Ford dealers attending meetings in Las Vegas have had their first look at the 2004 Freestyle, a six- or seven-passenger “crossover” vehicle with three rows of seats and optional all-wheel-drive.
The Freestyle – which uses a name recently applied to some limited-edition Ford Europe models – is claimed to combine the best features of a sedan with sport utility versatility.
Ford first confirmed the development program to create the vehicle, then codenamed ‘CrossTrainer’, at the Chicago Auto Show in February.
Ford Division president Steve Lyons announced in Las Vegas that the new model would be badged Freestyle when launched in 2004.
“This car is one of the cornerstones in our product-led transformation. It represents the new face of Ford products of tomorrow with innovation in design, package, functionality and fun,” Lyons said.
The Freestyle shares common architecture and manufacturing resources with the new Five Hundred sedan, also debuting in 2004.
“The Freestyle and its cousin, the Five Hundred, are just two of the breakthrough products we’ll be introducing in the coming years,” said Lyons.
“In 2002, we focused on our SUV lineup. In 2003, we’ll introduce the next generation of the world’s best-selling vehicle, the F-Series and a redesigned version of the minivan safety leader, the Ford Windstar. The year 2004 will be the year of the car, with Freestyle, Five Hundred and our production version of the GT40 concept. And that’s only part of the story. There’s much more to come.”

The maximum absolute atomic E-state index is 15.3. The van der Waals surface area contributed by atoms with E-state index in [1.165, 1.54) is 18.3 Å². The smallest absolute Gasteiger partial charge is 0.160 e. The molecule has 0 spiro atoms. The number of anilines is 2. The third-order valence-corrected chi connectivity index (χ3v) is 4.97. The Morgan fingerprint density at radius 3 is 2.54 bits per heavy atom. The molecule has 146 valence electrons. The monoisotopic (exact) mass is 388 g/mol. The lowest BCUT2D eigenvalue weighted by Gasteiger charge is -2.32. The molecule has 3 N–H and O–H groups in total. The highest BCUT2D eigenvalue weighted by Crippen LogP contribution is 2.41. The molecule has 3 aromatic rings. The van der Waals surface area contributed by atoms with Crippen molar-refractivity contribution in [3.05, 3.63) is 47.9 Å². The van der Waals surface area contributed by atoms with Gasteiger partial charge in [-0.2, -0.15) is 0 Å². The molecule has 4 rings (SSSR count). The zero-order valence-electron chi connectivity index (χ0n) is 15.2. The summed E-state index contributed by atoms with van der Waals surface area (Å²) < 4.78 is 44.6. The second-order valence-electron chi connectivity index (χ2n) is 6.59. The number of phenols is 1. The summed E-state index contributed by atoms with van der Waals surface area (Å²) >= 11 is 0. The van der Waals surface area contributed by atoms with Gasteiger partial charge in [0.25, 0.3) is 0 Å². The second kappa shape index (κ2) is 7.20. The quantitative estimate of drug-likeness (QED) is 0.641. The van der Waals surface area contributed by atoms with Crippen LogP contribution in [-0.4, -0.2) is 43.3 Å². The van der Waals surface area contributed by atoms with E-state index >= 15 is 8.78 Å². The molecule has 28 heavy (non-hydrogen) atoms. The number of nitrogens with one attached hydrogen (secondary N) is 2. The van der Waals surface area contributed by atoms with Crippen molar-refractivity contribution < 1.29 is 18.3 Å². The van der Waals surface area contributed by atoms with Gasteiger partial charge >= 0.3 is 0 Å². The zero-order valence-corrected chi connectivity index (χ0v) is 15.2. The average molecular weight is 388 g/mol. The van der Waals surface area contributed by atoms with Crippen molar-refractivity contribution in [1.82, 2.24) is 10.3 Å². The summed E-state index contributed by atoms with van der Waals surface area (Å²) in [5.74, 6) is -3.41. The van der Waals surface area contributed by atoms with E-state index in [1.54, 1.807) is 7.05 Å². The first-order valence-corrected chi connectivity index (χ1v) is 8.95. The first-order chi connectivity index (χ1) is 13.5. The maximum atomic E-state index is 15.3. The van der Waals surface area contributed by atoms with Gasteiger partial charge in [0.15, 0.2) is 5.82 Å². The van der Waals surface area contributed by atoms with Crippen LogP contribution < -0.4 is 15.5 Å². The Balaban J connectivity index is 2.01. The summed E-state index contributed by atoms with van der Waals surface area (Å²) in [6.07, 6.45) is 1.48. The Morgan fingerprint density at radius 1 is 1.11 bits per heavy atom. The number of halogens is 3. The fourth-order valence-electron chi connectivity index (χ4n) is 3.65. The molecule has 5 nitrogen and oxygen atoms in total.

“We’ve seen truck, minivan and SUV growth surges over the past decade or so,” said Ford product development chief Chris Theodore.
“The new segment that FreeStyle defines is a major growth opportunity for the future. There are a lot of different ways to go about doing a crossover-type vehicle. We looked at them all, but in the end, we went a different way than the competition, creating a unique, purpose-built crossover architecture that delivers a vehicle unique to the market.”
Theodore claimed that extensive research with potential customers had shown the company it had hit on the right crossover formula.
Rather than use random searches and tests through hundreds or even thousands of names, Ford offered customers, who were given a preview, a small list of about 10 names at a time. Larger, original lists were generated by the advertising agency, the product development team and marketing team. The lists were culled down to manageable numbers to allow customers to focus and reach a consensus.
Names beginning in the letter ‘F’ were heavily favoured by internal and external groups, especially when considered as a part of a larger lineup of similarly named cars and associated with the Ford brand. The name Freestyle emerged top of all studies and also carried the highest association with the Ford brand among all names considered.